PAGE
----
11 Marathon Fueling Tips for a Faster (And More Enjoyable) Race

11 Marathon Fueling Tips for a Faster (And More Enjoyable) Race

Mark Kennedy
Founder of None to Run
June 20, 2023


fueling for marathon


The marathon is a tricky distance to run for a couple of main reasons.

Firstly, it’s a long way and places huge demands on the body – both physically and mentally.

Secondly, your body has limited glycogen stores that only last for a couple of hours. This poses a problem for most recreational runners as we’re out on the course for 3, 4 or more hours.

Fueling then, becomes not only a necessity, but an aspect of marathon training that simply cannot be ignored.

Research shows that optimizing your hydration and carbohydrate needs can improve your marathon performance from 2-20% – depending on your current level of fitness and running experience.

While 2% does not sound like much, it equates to 2 and a half minutes for a 2:15 marathoner. Those 2 and a half minutes are the difference between qualifying for the marathon World Championships and watching it on TV.

For a 4 hour marathoner, a 5% improvement sheds 12-minutes from your time, placing you in the “sub 3:50” club.

So if you really want to run a marathon to your potential and not just “get by” or “grind it out”, you must make fueling a priority.

Here are 11 different actionable tips to help you fuel for your next marathon:

Test different types of fuels.

🍬 The best fuel is a combination of glucose and fructose.

📜 The rule of 15.

🏫 Practice, practice, practice.

🧪 Experiment with caffeine.

🥤 Squeeze your cup.

🗺️ Study the course.

⏱️ Start fueling early.

🎒 You might have to carry your own fuel.

🥵 Hydration needs are weather dependent.

🥕 Train occasionally (not race) in a fasted state.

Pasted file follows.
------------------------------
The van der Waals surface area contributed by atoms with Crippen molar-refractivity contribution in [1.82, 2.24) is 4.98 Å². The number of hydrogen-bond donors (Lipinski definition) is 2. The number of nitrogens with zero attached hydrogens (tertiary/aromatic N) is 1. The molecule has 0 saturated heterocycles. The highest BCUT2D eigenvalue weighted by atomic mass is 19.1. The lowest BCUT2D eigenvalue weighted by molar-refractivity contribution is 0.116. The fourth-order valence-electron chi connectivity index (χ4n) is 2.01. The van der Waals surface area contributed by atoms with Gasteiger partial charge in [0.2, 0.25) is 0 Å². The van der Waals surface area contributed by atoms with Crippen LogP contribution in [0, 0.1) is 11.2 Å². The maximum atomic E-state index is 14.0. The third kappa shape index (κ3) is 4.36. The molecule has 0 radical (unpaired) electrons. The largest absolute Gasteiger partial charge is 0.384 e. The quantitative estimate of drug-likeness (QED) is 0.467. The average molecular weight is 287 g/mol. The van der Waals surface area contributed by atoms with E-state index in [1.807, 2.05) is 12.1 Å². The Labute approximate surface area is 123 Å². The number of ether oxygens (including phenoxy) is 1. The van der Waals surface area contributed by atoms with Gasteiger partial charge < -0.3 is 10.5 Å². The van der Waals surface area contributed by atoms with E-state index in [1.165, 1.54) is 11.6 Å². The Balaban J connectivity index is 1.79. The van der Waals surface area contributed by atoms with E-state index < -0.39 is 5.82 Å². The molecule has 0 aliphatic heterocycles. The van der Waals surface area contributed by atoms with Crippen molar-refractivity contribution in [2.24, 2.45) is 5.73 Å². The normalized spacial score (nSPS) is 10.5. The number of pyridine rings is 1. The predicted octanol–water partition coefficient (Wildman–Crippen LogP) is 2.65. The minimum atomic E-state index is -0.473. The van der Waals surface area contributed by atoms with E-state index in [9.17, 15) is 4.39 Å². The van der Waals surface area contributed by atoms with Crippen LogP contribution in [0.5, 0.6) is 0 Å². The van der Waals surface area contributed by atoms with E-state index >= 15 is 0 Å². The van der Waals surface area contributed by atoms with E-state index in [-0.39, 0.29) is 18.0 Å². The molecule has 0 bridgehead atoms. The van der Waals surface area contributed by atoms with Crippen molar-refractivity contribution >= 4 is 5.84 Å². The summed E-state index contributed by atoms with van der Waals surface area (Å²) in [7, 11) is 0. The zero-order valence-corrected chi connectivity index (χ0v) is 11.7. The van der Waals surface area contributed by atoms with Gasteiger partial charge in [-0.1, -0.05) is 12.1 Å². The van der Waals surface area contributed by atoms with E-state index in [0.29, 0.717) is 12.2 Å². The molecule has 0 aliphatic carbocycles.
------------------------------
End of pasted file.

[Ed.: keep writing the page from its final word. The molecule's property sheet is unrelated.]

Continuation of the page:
1. Test different types of fuels.

Runners have different tastes. Some people can chug back energy gels like they are shots of water. Others, like me, struggle with the consistency and texture of energy gels.

Some runners can’t fathom chewing something while running. Some don’t have an issue with it.

You need to find the type fuel that works for you from both a taste and texture standpoint.  Go to you local running shop or favorite online running store and order a bunch of different gels, chews, jellybeans and sports drinks.

Within your order, be sure to get the types of fuel (gels/chews and sports drink) that will be offered in your race. This will save you from carrying your own fuel during the race (which isn’t a big deal if you need to) if they agree with you.

Try them all on your training runs and see what you like.

Get 10% all sports gels and chew at Running Warehouse – use the coupon code “healthy10” at checkout. 

2. The best fuel is a combination of glucose and fructose.

Current research shows that using fuels that contain a combination of glucose and fructose is optimal. Glucose and fructose are carried across the intestinal wall to the bloodstream by two different transporters.

If you’re consuming a glucose-only fuel, the amount of energy that enters the bloodstream will be limited.

By taking in a mix of glucose and fructose, you take advantage of additional transporters that will move fructose into the bloodstream as well.

Most gels and chews these days contain a combination of both. Often you will see maltodextrin as an ingredient, which is glucose as well.

Check the labels to see what you’re consuming.

Absorption of different types of carbohydrate.


Source: http://www.gssiweb.org/Article/sse-108-multiple-transportable-carbohydrates-and-their-benefits
                                                                                                                                                                                                                       Source: http://www.gssiweb.org/Article/sse-108-multiple-transportable-carbohydrates-and-their-benefits                                


3. The Rule of 15.

Most marathoners know they need to fuel, but don’t know how much.

In a recent podcast interview I did with Dr. Trent Stellingwerff, he provided a simple way remember how much fuel (carbohydrates) you require for a marathon.

Enter the Rule of 15.

15 grams of carbohydrate every 15 minutes or 60 grams of carbs per hour – that’s what you should aim for.

Of course, some runners will be able to handle this amount of carbohydrate, others will not and may need to start at 30 grams and progress up from there.

Most energy gels provide approximately 25 grams of carbohydrate. And don’t forget, you can obtain some of these carbohydrates form a sports drink.

So, to get 60 grams of carbohydrate in an hour, you would need to consume two gels and 2.6 ounces of Gatorade.

4. Practice, practice, practice.

Fueling for a marathon is not something you should wing, especially if you care at all about your time and having an enjoyable race experience.